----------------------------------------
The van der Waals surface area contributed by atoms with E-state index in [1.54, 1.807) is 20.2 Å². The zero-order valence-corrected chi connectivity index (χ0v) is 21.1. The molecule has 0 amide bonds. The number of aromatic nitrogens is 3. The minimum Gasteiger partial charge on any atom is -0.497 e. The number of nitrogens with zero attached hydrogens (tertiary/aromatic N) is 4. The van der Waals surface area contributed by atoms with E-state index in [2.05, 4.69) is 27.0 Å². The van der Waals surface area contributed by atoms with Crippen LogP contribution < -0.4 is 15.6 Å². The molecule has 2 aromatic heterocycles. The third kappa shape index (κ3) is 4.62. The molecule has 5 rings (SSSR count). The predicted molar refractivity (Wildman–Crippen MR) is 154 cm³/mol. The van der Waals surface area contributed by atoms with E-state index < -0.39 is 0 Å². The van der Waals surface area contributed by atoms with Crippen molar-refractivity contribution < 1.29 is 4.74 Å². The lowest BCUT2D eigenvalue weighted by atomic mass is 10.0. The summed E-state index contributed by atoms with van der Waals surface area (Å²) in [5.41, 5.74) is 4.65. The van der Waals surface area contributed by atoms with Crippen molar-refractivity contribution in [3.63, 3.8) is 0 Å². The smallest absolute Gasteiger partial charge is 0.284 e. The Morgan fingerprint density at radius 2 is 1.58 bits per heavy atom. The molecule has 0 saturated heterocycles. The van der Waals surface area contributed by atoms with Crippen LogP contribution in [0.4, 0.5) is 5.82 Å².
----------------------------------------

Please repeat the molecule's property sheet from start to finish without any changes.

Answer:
The van der Waals surface area contributed by atoms with E-state index in [1.54, 1.807) is 20.2 Å². The zero-order valence-corrected chi connectivity index (χ0v) is 21.1. The molecule has 0 amide bonds. The number of aromatic nitrogens is 3. The minimum Gasteiger partial charge on any atom is -0.497 e. The number of nitrogens with zero attached hydrogens (tertiary/aromatic N) is 4. The van der Waals surface area contributed by atoms with E-state index in [2.05, 4.69) is 27.0 Å². The van der Waals surface area contributed by atoms with Crippen LogP contribution < -0.4 is 15.6 Å². The molecule has 2 aromatic heterocycles. The third kappa shape index (κ3) is 4.62. The molecule has 5 rings (SSSR count). The predicted molar refractivity (Wildman–Crippen MR) is 154 cm³/mol. The van der Waals surface area contributed by atoms with E-state index < -0.39 is 0 Å². The van der Waals surface area contributed by atoms with Crippen molar-refractivity contribution < 1.29 is 4.74 Å². The lowest BCUT2D eigenvalue weighted by atomic mass is 10.0. The summed E-state index contributed by atoms with van der Waals surface area (Å²) in [5.41, 5.74) is 4.65. The van der Waals surface area contributed by atoms with Crippen molar-refractivity contribution in [3.63, 3.8) is 0 Å². The smallest absolute Gasteiger partial charge is 0.284 e. The Morgan fingerprint density at radius 2 is 1.58 bits per heavy atom. The molecule has 0 saturated heterocycles. The van der Waals surface area contributed by atoms with Crippen LogP contribution in [0.4, 0.5) is 5.82 Å².